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Carve-Out IPO McAfee Benefits Its Private Equity Owners, Not You and Me

McAfee Corp (NASDAQ:MCFE) went public on Oct. 22 at $20 per share, raising about $600 million for the company. However, if you buy MCFE stock — now around $15.90 a share — you should be aware that this is a classic “carve-out.” Whatever happens with the money raised will likely benefit the majority owners who “carved out” a stake for the public.

view from outside McAfee headquarters
Source: Tada Images /

This is because McAfee shareholders are actually only minority owners (37.4%) of the technology company. Private equity holders — in this case, TPG, Thoma Bravo and Intel (NASDAQ:INTC) — own the majority (60.2%) of shares.

Confusing Corporate Structure Under MCFE Stock

Looking closely at the deal, some $525 million of the proceeds from the offering meant to benefit the company actually goes to banks. This benefits the private equity owners that are on the hook for the technology company’s debt.

Notice I did not say McAfee’s debt. That is because the public company shares of McAfee Corp. are actually only shares in an LLC technology company. That LLC technology company is Foundation Technology Worldwide, LLC.

If you think this is confusing, that is because the private equity owners wanted it to be. Nevertheless, it is completely laid out in plain but confusing English on the very first page of the IPO prospectus.

For example, the name “Foundation Technology Worldwide” is found 300 times in that prospectus. It is the company McAfee IPO investor are actually buying into. In other words, all of the MCFE stock offered in the IPO is actually a publicly traded minority share of a private LLC company.

I think this is a poor way of conducting an IPO. The minority shareholders could have changed this structure, making, instead, McAfee the operating company rather than Foundation Technology Worldwide LLC. They would still have had control by creating supervoting shares or something along those lines.

At least then the public shareholders would own a direct stake in the operating entity. But it is typical of the way private equity owners think of “carve-out” deals like this. They serve mainly to benefit the private equity owners and provide a value for their majority shares.

Unimpressive Financials

The good news is that the company’s revenue is incrementally higher for the half-year to the end of June. For example, it made $2.635 billion in sales during 2019. By the end of June, it was $1.4 billion. Therefore, on a run-rate basis of $2.8 billion, it is up 6.3% over last year.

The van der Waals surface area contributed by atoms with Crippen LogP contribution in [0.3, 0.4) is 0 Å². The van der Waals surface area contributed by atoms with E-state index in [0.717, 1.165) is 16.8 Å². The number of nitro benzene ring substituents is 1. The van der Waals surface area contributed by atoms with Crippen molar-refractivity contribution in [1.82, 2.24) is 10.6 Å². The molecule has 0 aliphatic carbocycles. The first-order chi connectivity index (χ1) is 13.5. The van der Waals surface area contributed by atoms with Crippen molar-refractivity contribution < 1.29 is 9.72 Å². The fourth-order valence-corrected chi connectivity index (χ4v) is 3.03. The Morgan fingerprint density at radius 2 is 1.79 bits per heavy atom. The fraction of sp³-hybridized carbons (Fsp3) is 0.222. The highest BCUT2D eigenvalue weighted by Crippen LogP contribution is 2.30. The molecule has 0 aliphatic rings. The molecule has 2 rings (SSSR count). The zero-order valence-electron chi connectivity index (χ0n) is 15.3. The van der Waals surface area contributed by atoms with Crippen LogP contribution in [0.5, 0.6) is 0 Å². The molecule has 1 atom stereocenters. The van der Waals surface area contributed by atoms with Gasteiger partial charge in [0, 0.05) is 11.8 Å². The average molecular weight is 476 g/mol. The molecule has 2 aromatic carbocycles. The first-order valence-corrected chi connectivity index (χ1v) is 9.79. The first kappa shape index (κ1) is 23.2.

However, the company showed losses of $236 million in 2019. That is not very impressive for a technology company that has been private for a long time — ever since 2011.

On the other hand, it was able to pull out a small profit for the first half of 2020 of $31 million. However, that works out to a really low net income margin of just 2.2%. That simply is not impressive for a software-based technology company that is just going public.

Nevertheless, the company had positive EBITDA (earnings before interest, taxes, depreciation, and amortization) in 2019. It made $799 million in all of 2019, and during the first half of 2020 EBITDA was $507 million. Therefore, its run-rate EBITDA for 2020 is $1.014 billion, or 26.9% above last year.

If the company can continue with these numbers, maybe MCFE stock has a chance of moving up.

What To Do With MCFE Stock

Given that the company is newly public there are almost no analyst ratings on MCFE stock. However, two Seeking Alpha authors wrote up the company recently in articles that are accessible ahead of their paywall.

The headline on one article pretty much says it all: “McAfee IPO: Not Worth the Limited Upside.” The other article is also fairly negative on the stock, especially on its technology products.

Given the company’s confusing structure, its carve-out nature, and its weak financials, I think MCFE stock is probably a pass for most serious investors. There’s basically no bargain element here.

It might be better to wait for several quarters to find out how well the company is really operating. It will also help clarify how the private equity owners of the company are thinking of providing value to shareholders in this mediocre offering.

On the date of publication, Mark R. Hake did not have (either directly or indirectly) any positions in any of the securities mentioned in this article.

Mark Hake runs the Total Yield Value Guide which you can review here.

Article printed from InvestorPlace Media,

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